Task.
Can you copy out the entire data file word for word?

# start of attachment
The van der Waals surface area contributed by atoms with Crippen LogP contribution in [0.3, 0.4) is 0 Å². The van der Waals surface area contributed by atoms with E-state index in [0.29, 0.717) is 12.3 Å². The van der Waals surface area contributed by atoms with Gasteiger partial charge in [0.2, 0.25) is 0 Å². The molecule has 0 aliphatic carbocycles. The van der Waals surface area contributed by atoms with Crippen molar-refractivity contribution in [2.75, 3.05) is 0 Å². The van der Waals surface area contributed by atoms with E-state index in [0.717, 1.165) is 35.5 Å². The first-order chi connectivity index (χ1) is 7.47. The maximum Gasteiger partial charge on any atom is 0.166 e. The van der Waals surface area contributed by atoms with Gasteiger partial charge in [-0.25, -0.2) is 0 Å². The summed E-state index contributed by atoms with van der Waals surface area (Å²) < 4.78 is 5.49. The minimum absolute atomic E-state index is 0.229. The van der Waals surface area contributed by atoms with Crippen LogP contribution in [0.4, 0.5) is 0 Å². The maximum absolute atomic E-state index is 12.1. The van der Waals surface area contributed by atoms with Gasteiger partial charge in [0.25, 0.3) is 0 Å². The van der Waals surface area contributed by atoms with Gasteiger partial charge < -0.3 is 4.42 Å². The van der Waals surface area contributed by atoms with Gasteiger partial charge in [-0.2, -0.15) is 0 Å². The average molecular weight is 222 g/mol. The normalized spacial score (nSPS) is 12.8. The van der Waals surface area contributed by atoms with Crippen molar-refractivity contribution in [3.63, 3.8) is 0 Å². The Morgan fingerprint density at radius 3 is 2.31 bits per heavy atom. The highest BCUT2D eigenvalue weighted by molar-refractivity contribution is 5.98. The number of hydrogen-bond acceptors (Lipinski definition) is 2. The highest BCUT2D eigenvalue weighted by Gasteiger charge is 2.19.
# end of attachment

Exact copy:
The van der Waals surface area contributed by atoms with Crippen LogP contribution in [0.3, 0.4) is 0 Å². The van der Waals surface area contributed by atoms with E-state index in [0.29, 0.717) is 12.3 Å². The van der Waals surface area contributed by atoms with Gasteiger partial charge in [0.2, 0.25) is 0 Å². The molecule has 0 aliphatic carbocycles. The van der Waals surface area contributed by atoms with Crippen molar-refractivity contribution in [2.75, 3.05) is 0 Å². The van der Waals surface area contributed by atoms with E-state index in [0.717, 1.165) is 35.5 Å². The first-order chi connectivity index (χ1) is 7.47. The maximum Gasteiger partial charge on any atom is 0.166 e. The van der Waals surface area contributed by atoms with Gasteiger partial charge in [-0.25, -0.2) is 0 Å². The summed E-state index contributed by atoms with van der Waals surface area (Å²) < 4.78 is 5.49. The minimum absolute atomic E-state index is 0.229. The van der Waals surface area contributed by atoms with Crippen LogP contribution in [0.4, 0.5) is 0 Å². The maximum absolute atomic E-state index is 12.1. The van der Waals surface area contributed by atoms with Gasteiger partial charge in [0.25, 0.3) is 0 Å². The van der Waals surface area contributed by atoms with Gasteiger partial charge < -0.3 is 4.42 Å². The van der Waals surface area contributed by atoms with Gasteiger partial charge in [-0.2, -0.15) is 0 Å². The average molecular weight is 222 g/mol. The normalized spacial score (nSPS) is 12.8. The van der Waals surface area contributed by atoms with Crippen molar-refractivity contribution in [3.63, 3.8) is 0 Å². The Morgan fingerprint density at radius 3 is 2.31 bits per heavy atom. The highest BCUT2D eigenvalue weighted by molar-refractivity contribution is 5.98. The number of hydrogen-bond acceptors (Lipinski definition) is 2. The highest BCUT2D eigenvalue weighted by Gasteiger charge is 2.19.